Unless you know Italy very well already, you’ll need to visit the areas where you might be interested in living. More than one trip will be necessary. The country is only the size of Arizona, but it’s as varied as the entire United States. There is an Italy that speaks German and eats speck and sauerkraut in the foothills of the Dolomites, and one that uses Arabic fishing methods in the southern Mediterranean. There are farming plains, vineyards, fishing communities on rocky coasts, villages clinging to volcanoes, and alpine fields and valleys. Italy even claims its own Wild West, with rodeos and lots of beef, in the Maremma area of Tuscany.

Centuries of foreign occupation have left a mosaic of cultures with different values and priorities. You feel like you’ve just traveled to another country when you leave your office in Turin or Milan for a weekend in Bari or Palermo. The differences between the North and South are profound, and you’ll only know which lifestyle suits you better after you’ve spent some time in each.

Mostly, though, the decision on where to live in Italy will be narrowed down by what sort of work you do, if you work at all, and how much you can afford to spend. If you’re a career person, chances are you’ll need to make your home in or near one of the major cities. If you plan to open a bed-andbreakfast, you’ll likely look for more bucolic settings where tourism flourishes. Entrepreneurs often feel more comfortable with the North, where the work ethic is assumed to be higher. If you’re a student, you’ll be confined to cities with a university program”for foreigners, this often means Padua, Rome, Bologna, Arezzo, Siena, Perugia, and above all, Florence.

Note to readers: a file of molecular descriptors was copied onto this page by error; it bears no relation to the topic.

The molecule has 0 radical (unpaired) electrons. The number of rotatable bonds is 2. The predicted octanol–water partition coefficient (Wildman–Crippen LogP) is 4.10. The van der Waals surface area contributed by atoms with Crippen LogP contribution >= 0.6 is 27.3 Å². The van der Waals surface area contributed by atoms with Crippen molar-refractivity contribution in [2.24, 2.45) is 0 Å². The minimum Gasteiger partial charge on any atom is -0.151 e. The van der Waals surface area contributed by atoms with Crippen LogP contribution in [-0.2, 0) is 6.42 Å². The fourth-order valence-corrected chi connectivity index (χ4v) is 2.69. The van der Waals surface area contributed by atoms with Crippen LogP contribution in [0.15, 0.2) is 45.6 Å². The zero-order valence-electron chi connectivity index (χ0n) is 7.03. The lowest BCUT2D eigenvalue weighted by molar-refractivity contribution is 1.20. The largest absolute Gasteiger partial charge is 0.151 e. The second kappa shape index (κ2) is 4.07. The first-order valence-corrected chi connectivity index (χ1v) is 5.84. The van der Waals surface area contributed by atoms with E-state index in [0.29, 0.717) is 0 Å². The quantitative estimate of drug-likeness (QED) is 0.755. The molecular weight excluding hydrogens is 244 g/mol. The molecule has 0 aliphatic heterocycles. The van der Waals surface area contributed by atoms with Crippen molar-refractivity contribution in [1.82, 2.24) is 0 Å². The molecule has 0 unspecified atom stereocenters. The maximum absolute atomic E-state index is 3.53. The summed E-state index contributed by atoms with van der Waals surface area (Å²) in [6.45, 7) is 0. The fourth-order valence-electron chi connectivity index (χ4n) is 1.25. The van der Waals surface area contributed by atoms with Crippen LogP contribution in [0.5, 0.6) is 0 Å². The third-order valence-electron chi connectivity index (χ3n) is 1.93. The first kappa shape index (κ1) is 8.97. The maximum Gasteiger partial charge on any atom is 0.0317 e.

If you’re retired, well, you’ve earned the right to live just about anywhere you please, though it is a smart idea for homeowners of all walks of life to live somewhere near basic services, such as schools, hospitals, train stations, and airports. The dream of a country retreat can turn into a nightmare if the house is more than an hour from the nearest commercial center. An initial fact-finding trip is a good time to check out the price of homes or apartments, meet professional contacts and potential employers (or examine the market for your business idea), and, hopefully, brush up on your language skills. Reading English-language media about Italian current events and culture is one way to take the pulse of the country you’re about to call home. Before arriving, scour maps, cookbooks, and guidebooks and read as much as possible on the art and history of the place”you won’t know what you’re looking at in Italy unless you know the past.


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